(b) Knowingly.Under "knowingly", (b)(i) is pretty straight forward; if it is illegal for a felon to knowingly possess a firearm and a felon knows he is possessing a firearm he satisfies that portion of the "knowingly" intent.
A person acts knowingly with respect to a material element of an offense when:
(i) if the element involves the nature of his conduct or the attendant circumstances, he is aware that his conduct is of that nature or that such circumstances exist; and
(ii) if the element involves a result of his conduct, he is aware that it is practically certain that his conduct will cause such a result.
A person acts recklessly with respect to a material element of an offense when he consciously disregards a substantial and unjustifiable risk that the material element exists or will result from his conduct. The risk must be of such a nature and degree that, considering the nature and purpose of the actor's conduct and the circumstances known to him, its disregard involves a gross deviation from the standard of conduct that a law-abiding person would observe in the actor's situation.
However, "knowingly" under (b)(ii) is the big brother of "recklessly." In other words, they are variants of the same thing. In both, the defendant has committed an act which results in a forbidden result. However, in "knowingly" doing the act it results in a "practical certainty" of an illegal result while "recklessly" doing the act only results "a substantial and unjustifiable risk" that the illegal result will occur. These are different degrees of the same thing, but with the modern aversion to actually assigning differential meanings it's doubtful that anyone will say something like "knowingly means the defendant knew to a 99% certainty that the illegal result would occur while recklessly meant he knew there was a 75% probability that the illegal result would occur."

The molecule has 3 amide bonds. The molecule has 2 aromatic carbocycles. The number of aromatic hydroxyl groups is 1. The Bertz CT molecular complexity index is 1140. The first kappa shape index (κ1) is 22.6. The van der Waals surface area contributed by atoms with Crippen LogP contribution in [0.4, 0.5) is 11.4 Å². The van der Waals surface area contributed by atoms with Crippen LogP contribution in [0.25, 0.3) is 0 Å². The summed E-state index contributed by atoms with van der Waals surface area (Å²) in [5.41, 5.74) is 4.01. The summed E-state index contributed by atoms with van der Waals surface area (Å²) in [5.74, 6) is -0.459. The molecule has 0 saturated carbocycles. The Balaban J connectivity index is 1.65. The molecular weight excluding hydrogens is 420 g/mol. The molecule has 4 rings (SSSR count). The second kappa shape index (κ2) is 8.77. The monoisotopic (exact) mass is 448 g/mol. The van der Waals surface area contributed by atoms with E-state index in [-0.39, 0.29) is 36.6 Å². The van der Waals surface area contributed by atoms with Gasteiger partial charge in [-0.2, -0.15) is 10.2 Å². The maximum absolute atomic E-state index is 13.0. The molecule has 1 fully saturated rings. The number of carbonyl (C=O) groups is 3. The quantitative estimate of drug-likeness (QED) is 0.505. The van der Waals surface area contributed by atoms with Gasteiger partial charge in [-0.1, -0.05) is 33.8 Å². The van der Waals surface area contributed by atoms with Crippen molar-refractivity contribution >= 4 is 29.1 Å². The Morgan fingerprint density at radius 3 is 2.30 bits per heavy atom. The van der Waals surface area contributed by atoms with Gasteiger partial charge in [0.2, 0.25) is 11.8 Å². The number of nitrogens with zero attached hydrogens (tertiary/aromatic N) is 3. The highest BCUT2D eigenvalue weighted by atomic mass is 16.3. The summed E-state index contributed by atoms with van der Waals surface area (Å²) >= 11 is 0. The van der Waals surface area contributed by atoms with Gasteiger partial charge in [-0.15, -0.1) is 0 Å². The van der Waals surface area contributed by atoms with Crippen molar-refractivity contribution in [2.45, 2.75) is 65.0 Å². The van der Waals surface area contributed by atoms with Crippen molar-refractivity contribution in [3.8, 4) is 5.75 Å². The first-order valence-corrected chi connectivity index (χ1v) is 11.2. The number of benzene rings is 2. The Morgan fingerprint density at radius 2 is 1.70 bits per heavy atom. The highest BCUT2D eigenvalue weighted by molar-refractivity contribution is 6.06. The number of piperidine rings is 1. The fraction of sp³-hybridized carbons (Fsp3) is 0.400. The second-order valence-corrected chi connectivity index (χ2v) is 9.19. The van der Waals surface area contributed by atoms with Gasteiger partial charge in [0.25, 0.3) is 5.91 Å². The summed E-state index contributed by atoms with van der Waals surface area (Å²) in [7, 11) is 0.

I can understand why this could be confusing to jurors. It's the same reason that all sorts of things are confusing to jurors: because we lawyers over complicate things. I'm not sure why we need the "knowingly" intent. It seems to me that one cannot do, or omit the doing of, something purposefully without knowledge of it. The "knowingly" intent is redundant.
But, you say, what if the defendant knows he is doing something, but does not have the purpose of doing the crime? After all, someone could take Felon's wife hostage and require him to take a pistol and hide it. As well, Suspect going to jail could have been arrested with drugs secreted on her body and have it found after she is in jail and strip searched. In the first case, I would argue that Felon does purposefully possess, but that he has a powerful duress defense. In the second case, Suspect is faced with two possibilities and makes a choice: admit possession and get another charge before arriving at the jail or taking a chance that the drugs won't be found when she gets to jail. Either option is a purposeful act or omission. I am hard pressed to think of any crime where mere knowledge without a purposeful act or omission constitutes a convictable crime.
Thus, I would alter the MPC's intent section so that only Purposeful, Reckless and Negligent intents would constitute crimes. I would also add some language to the "Purposefully" section which would make it clear that both acts and omissions constitute purposeful acts and that doing or failing to do something with a knowledge that it will cause an illegal result is a purposeful act.